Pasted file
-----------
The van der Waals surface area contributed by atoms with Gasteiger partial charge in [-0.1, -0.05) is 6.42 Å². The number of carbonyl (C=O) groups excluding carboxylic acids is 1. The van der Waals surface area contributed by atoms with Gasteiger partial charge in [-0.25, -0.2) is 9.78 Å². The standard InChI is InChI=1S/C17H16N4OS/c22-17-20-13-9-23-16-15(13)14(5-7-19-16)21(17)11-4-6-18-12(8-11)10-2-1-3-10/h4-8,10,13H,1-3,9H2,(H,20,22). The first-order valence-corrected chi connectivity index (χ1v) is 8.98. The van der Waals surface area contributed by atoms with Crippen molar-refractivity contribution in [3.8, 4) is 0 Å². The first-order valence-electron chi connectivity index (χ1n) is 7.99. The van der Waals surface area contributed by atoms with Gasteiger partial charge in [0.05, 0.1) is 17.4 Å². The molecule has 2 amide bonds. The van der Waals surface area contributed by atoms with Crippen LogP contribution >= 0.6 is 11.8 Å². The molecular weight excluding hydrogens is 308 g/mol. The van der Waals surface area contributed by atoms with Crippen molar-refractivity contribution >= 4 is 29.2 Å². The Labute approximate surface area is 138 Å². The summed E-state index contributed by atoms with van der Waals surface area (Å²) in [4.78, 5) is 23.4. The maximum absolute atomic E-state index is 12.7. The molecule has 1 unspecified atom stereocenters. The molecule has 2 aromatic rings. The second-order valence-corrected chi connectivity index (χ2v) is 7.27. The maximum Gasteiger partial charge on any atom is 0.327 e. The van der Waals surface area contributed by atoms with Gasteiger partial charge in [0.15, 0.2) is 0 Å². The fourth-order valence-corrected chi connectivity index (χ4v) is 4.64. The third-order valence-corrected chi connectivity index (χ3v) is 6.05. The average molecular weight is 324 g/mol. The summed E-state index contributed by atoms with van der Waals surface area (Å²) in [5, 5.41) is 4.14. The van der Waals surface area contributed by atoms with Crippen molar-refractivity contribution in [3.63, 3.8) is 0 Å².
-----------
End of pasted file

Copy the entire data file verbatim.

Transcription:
The van der Waals surface area contributed by atoms with Gasteiger partial charge in [-0.1, -0.05) is 6.42 Å². The number of carbonyl (C=O) groups excluding carboxylic acids is 1. The van der Waals surface area contributed by atoms with Gasteiger partial charge in [-0.25, -0.2) is 9.78 Å². The standard InChI is InChI=1S/C17H16N4OS/c22-17-20-13-9-23-16-15(13)14(5-7-19-16)21(17)11-4-6-18-12(8-11)10-2-1-3-10/h4-8,10,13H,1-3,9H2,(H,20,22). The first-order valence-corrected chi connectivity index (χ1v) is 8.98. The van der Waals surface area contributed by atoms with Crippen molar-refractivity contribution in [3.8, 4) is 0 Å². The first-order valence-electron chi connectivity index (χ1n) is 7.99. The van der Waals surface area contributed by atoms with Gasteiger partial charge in [0.05, 0.1) is 17.4 Å². The molecule has 2 amide bonds. The van der Waals surface area contributed by atoms with Crippen LogP contribution >= 0.6 is 11.8 Å². The molecular weight excluding hydrogens is 308 g/mol. The van der Waals surface area contributed by atoms with Crippen molar-refractivity contribution >= 4 is 29.2 Å². The Labute approximate surface area is 138 Å². The summed E-state index contributed by atoms with van der Waals surface area (Å²) in [4.78, 5) is 23.4. The maximum absolute atomic E-state index is 12.7. The molecule has 1 unspecified atom stereocenters. The molecule has 2 aromatic rings. The second-order valence-corrected chi connectivity index (χ2v) is 7.27. The maximum Gasteiger partial charge on any atom is 0.327 e. The van der Waals surface area contributed by atoms with Gasteiger partial charge in [0.15, 0.2) is 0 Å². The fourth-order valence-corrected chi connectivity index (χ4v) is 4.64. The third-order valence-corrected chi connectivity index (χ3v) is 6.05. The average molecular weight is 324 g/mol. The summed E-state index contributed by atoms with van der Waals surface area (Å²) in [5, 5.41) is 4.14. The van der Waals surface area contributed by atoms with Crippen molar-refractivity contribution in [3.63, 3.8) is 0 Å².